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This review is taken from PN Review 182, Volume 34 Number 6, July - August 2008.

EVIDENCE OF THINGS NOT SEEN MARK JARMAN, Epistles (Sarabande Books) $13.95

It's audacious, possibly even sacrilegious, for Mark Jarman to write a series of prose poems called Epistles as 'If I Were Paul', as the first epistle is titled. (That there are fourteen epistles from Paul the Apostle, while Jarman dares to write thirty, might raise an eyebrow in the Curia.) Yet Jarman brings this literary and spiritual project off to such a movingly artistic effect that any thought of an ex cathedra dismissal of his literary search is washed away by the scope and achievement of Epistles. Jarman's investment in his writing is such that in Epistles he abandons his long and dedicated adherence to formal verse and adopts the prose poem as the vessel with which to express his spiritual discontent.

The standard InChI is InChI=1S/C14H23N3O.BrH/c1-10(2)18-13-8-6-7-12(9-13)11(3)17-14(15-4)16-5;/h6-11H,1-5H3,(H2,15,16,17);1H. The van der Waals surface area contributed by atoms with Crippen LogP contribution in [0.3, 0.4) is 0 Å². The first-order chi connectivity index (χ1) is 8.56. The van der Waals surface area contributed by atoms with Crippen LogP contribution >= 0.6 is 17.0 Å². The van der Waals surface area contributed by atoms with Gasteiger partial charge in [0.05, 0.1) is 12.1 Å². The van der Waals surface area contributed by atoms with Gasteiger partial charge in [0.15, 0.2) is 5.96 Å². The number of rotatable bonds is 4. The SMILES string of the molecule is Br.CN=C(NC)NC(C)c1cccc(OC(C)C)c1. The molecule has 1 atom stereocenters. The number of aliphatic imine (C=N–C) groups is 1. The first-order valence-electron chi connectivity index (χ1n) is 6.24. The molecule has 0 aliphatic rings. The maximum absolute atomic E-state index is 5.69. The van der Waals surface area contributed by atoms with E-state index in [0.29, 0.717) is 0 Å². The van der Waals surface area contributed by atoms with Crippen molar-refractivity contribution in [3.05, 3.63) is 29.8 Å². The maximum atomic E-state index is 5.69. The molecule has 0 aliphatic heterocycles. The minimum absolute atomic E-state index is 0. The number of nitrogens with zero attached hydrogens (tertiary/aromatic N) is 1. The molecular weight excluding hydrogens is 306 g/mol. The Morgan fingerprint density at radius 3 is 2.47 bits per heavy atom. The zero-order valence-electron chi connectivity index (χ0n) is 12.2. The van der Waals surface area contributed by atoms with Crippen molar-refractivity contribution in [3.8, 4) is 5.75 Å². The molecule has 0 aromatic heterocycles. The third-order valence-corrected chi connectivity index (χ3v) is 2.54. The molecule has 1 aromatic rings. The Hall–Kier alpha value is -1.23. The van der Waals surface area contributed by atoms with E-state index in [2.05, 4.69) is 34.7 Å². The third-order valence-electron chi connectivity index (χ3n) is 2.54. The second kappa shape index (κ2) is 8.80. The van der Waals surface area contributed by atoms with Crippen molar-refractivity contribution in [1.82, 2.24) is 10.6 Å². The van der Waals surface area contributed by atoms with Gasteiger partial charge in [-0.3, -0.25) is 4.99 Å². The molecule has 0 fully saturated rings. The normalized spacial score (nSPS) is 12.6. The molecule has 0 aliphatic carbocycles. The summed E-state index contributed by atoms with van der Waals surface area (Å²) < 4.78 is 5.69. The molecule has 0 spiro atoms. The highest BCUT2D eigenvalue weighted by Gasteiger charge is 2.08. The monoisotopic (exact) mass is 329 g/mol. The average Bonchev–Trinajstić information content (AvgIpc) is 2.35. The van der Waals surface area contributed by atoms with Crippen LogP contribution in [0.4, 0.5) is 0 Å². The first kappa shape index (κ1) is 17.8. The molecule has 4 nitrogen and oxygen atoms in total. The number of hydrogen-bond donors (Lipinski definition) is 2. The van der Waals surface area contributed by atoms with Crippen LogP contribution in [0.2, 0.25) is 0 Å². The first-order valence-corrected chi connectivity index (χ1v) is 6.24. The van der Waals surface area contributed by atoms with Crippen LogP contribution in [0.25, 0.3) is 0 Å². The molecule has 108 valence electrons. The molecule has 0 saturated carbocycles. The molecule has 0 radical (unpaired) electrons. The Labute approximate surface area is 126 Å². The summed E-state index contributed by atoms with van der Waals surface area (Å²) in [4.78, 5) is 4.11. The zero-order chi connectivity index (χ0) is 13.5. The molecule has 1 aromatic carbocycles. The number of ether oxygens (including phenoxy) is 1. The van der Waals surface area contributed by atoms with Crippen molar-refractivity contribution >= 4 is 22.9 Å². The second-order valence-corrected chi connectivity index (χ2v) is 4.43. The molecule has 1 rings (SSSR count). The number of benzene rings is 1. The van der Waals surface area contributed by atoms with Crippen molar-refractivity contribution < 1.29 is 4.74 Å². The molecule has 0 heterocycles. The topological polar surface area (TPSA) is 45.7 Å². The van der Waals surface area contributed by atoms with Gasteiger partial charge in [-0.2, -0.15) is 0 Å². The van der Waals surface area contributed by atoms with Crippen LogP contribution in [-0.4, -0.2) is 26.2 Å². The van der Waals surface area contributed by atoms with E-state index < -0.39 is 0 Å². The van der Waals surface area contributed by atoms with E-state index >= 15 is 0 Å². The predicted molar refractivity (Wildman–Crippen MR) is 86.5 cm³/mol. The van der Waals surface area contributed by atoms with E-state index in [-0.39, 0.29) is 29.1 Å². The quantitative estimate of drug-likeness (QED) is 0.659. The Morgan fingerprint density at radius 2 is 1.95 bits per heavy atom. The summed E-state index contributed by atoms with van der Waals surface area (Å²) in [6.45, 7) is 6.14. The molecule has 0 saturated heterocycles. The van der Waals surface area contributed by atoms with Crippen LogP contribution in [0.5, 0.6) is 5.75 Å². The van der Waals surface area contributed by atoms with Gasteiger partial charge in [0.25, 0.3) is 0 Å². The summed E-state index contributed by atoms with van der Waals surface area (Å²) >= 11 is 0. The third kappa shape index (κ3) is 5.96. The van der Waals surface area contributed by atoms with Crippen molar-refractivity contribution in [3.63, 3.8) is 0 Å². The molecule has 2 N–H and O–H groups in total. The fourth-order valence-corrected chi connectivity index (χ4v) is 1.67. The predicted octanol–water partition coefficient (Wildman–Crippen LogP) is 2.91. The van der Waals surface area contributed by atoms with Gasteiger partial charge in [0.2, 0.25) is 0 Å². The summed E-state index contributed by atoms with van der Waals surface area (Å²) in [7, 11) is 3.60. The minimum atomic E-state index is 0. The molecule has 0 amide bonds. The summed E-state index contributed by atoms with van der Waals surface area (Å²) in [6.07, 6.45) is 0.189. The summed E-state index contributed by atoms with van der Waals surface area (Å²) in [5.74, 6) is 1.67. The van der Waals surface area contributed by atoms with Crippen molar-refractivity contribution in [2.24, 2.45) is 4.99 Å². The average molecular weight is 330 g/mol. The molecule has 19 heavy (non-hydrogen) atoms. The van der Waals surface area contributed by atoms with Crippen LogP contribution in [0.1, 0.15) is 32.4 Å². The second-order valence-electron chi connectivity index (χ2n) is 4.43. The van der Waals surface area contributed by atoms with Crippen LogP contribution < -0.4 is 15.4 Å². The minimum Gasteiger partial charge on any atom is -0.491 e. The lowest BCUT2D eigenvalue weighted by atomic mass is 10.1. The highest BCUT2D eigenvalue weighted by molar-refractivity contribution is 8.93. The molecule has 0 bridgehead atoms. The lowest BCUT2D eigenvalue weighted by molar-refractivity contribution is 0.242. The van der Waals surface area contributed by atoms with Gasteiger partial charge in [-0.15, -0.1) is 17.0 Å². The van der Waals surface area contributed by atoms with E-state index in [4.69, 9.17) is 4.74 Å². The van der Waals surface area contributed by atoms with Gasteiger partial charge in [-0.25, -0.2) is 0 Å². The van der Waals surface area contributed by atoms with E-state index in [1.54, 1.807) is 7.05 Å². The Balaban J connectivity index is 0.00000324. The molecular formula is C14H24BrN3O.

Jarman's decision to skip over free verse for the prose poem may be the result of a small crisis of conscience, one that reveals his recognition of the difference between Paul's task and his own. Paul was laying down the law and creating the new church. He wrote as a formalist, in other words. Jarman, writing in a society in which the varieties of religious experience are immense, faces the opposite problem: for good or for ill, there are too many churches. Jarman isn't interested in building a new church, but rather in sweeping away the clutter to engage God's mystery. With this intent, it would be presumptuous for him to be a ...


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